# Recommended capacitor rating for this mains zero-crossing detector

I found this zero-crossing detecting circuit here

I want to recreate it, using the parts that I have on hand (or can get cheapest), but I'm not sure how to choose the correct 0.1uF capacitors.

Firstly, why are there two capacitor/resistor pairs instead of one? Won't the current be the same with 2k and 0.05uF? The additional capacitor only seems to isolate the optocoupler further, but shouldn't that be unnecessary?

Secondly, I am assuming these parts are class X, since they are connected directly between line and neutral. How do I choose the correct ac voltage rating, if I am using 230V mains? How much margin should I include? I want to use a 310VAC capacitor I have found.

• A quick sidenote on capacitor ratings -- AC mains capacitors (X and/or Y safety rated capacitors) are rated by their nominal mains working voltage, instead of by their insulation withstanding voltage -- so it's perfectly normal to see a 230 or 277V rated X capacitor on 230-240V mains supplies. – ThreePhaseEel Dec 27 '15 at 17:23

If you want to simplify the circuit further, I'd suggest you to use this circuit which uses just one resistor and dual channel optocoupler (K814P) on the line side:

This will give you peaks at each zero cross which you can use as a time reference for your dimming delay. This is a working and tested circuit.

Before using it, you need to keep something in mind, though. Zero cross detection will not be infinitely sharp peak. In reality it will be like this:

Blue is mains supply (220V 50 Hz) and yellow is circuit output (on a 3.3V system).

The peak will be observed at zero cross but your micro-controller (arduino) will detect Logic HIGH or Logic LOW a few ms before the peak and lowest output voltage respectively. Why? Because on a 3.3V system, any voltage above 2V will be interpreted as HIGH. Something similar will happen for a 5V system.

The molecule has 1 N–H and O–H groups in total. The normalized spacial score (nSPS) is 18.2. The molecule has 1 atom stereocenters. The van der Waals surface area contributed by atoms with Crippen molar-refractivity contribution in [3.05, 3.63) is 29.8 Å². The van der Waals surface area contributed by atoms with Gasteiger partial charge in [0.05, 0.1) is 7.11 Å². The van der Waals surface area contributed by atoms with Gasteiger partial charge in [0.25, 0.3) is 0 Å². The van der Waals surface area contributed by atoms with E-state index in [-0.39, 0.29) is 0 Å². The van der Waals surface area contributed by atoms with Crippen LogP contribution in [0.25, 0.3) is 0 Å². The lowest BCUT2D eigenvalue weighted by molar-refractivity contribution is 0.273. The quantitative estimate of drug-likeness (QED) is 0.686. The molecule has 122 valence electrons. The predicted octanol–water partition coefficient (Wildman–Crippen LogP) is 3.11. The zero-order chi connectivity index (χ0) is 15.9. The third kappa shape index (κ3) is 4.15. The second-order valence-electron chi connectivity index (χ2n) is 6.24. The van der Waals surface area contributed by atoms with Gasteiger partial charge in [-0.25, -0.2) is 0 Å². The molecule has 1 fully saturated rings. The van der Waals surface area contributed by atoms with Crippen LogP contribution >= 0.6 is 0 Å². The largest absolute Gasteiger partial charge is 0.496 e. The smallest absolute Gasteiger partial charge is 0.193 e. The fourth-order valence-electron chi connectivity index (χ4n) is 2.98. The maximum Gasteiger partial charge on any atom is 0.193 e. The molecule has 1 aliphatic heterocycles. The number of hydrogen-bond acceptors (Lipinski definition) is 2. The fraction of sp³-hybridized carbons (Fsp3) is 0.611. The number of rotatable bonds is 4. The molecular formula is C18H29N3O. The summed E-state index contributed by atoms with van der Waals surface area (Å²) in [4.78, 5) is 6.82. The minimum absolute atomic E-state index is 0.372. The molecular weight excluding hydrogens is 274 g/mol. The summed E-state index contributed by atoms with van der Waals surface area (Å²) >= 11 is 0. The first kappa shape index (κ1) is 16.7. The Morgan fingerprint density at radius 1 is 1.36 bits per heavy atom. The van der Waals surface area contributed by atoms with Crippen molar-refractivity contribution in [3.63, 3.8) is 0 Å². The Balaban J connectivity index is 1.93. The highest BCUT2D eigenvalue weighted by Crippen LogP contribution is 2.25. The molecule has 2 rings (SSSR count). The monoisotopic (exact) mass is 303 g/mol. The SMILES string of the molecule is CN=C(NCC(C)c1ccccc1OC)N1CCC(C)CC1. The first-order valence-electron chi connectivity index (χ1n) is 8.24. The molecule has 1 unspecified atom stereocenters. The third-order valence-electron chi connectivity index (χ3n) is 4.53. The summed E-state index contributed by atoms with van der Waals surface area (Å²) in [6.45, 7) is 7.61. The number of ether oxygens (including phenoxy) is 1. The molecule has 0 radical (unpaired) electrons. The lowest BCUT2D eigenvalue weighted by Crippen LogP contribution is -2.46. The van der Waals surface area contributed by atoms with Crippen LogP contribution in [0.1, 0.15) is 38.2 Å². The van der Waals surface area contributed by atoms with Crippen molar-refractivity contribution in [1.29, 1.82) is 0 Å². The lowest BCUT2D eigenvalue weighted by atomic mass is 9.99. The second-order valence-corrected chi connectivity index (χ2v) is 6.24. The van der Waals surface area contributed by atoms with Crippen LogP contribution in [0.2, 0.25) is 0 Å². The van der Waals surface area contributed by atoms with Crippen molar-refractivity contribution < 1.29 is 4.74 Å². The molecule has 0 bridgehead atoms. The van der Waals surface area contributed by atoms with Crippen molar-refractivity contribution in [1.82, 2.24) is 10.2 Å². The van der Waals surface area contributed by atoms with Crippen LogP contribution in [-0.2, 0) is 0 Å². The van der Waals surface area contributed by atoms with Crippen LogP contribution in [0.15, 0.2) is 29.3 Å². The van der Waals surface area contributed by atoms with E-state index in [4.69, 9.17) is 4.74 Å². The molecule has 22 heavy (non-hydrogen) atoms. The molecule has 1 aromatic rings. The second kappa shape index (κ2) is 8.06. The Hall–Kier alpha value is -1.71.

Besides this, any voltage above 0.8V can also be interpreted as HIGH sometimes. So, there is a region where you can't be sure about the logic levels that your micro-controller can see. To be on the safer side, you need to stay out of that zone. Consider this:

As seen here, 0.8 V is the max voltage which confirms a definite logic LOW signal. Any signal more than that might be recorded as HIGH. Taking worst case scenario of HIGH detection at 0.8V itself, if the triac is turned on within 1.3 ms period of HIGH detection, it might lead to an unreliable behavior. If a minimum delay of 2 ms is assured in the code, it will ensure a robust dimming of the device without any flicker.

For max delay, considering the worst case scenario of zero detection at 2V, max delay can be 9.5ms. However to be on the safer side, a max delay of 9ms should be used. For a 5V system and exact parts chosen, the timing might be a little off but you should be able to program by trial and error.

• yes this is the kind of circuit that i want to go with, but when i have seen it elsewhere, the led current was much more significant, on the order of 5 ~ 10 mA. here it is more like 1mA (at peak). i had assumed this was too low for accurate zero-cross, but the scope shots show otherwise. btw this answer is very useful to me, but i'm not sure I can really 'accept' it is a direct answer to the question about caps – user3125280 Dec 27 '15 at 8:31